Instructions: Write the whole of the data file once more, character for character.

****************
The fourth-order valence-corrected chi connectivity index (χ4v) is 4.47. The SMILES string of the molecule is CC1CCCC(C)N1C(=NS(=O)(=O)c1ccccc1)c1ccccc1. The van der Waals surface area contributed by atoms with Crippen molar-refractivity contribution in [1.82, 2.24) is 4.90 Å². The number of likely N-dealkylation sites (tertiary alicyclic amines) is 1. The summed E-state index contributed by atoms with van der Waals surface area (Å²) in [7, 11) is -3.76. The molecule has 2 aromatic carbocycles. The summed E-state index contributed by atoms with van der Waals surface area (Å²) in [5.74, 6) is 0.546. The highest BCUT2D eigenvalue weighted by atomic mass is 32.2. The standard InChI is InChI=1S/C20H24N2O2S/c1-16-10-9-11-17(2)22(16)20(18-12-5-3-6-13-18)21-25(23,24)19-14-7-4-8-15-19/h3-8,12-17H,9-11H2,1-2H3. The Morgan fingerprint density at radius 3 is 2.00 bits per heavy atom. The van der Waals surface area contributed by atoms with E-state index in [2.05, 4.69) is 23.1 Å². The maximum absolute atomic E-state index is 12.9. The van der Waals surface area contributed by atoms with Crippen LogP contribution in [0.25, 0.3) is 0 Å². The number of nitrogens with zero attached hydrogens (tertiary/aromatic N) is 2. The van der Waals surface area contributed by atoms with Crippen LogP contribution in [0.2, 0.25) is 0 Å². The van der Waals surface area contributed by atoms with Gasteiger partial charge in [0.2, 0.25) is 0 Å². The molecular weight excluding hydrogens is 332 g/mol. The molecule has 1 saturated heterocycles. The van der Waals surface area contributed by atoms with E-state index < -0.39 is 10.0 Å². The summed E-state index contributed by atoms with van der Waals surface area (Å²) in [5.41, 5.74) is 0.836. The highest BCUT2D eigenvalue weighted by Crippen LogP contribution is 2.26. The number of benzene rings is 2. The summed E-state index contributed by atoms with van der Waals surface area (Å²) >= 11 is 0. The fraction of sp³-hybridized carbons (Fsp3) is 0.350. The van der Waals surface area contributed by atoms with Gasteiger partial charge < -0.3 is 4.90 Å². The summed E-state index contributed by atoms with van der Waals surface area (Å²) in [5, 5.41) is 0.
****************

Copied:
The fourth-order valence-corrected chi connectivity index (χ4v) is 4.47. The SMILES string of the molecule is CC1CCCC(C)N1C(=NS(=O)(=O)c1ccccc1)c1ccccc1. The van der Waals surface area contributed by atoms with Crippen molar-refractivity contribution in [1.82, 2.24) is 4.90 Å². The number of likely N-dealkylation sites (tertiary alicyclic amines) is 1. The summed E-state index contributed by atoms with van der Waals surface area (Å²) in [7, 11) is -3.76. The molecule has 2 aromatic carbocycles. The summed E-state index contributed by atoms with van der Waals surface area (Å²) in [5.74, 6) is 0.546. The highest BCUT2D eigenvalue weighted by atomic mass is 32.2. The standard InChI is InChI=1S/C20H24N2O2S/c1-16-10-9-11-17(2)22(16)20(18-12-5-3-6-13-18)21-25(23,24)19-14-7-4-8-15-19/h3-8,12-17H,9-11H2,1-2H3. The Morgan fingerprint density at radius 3 is 2.00 bits per heavy atom. The van der Waals surface area contributed by atoms with E-state index in [2.05, 4.69) is 23.1 Å². The maximum absolute atomic E-state index is 12.9. The van der Waals surface area contributed by atoms with Crippen LogP contribution in [0.25, 0.3) is 0 Å². The number of nitrogens with zero attached hydrogens (tertiary/aromatic N) is 2. The van der Waals surface area contributed by atoms with Crippen LogP contribution in [0.2, 0.25) is 0 Å². The van der Waals surface area contributed by atoms with Gasteiger partial charge in [0.2, 0.25) is 0 Å². The molecular weight excluding hydrogens is 332 g/mol. The molecule has 1 saturated heterocycles. The van der Waals surface area contributed by atoms with E-state index < -0.39 is 10.0 Å². The summed E-state index contributed by atoms with van der Waals surface area (Å²) in [5.41, 5.74) is 0.836. The highest BCUT2D eigenvalue weighted by Crippen LogP contribution is 2.26. The number of benzene rings is 2. The summed E-state index contributed by atoms with van der Waals surface area (Å²) >= 11 is 0. The fraction of sp³-hybridized carbons (Fsp3) is 0.350. The van der Waals surface area contributed by atoms with Gasteiger partial charge < -0.3 is 4.90 Å². The summed E-state index contributed by atoms with van der Waals surface area (Å²) in [5, 5.41) is 0.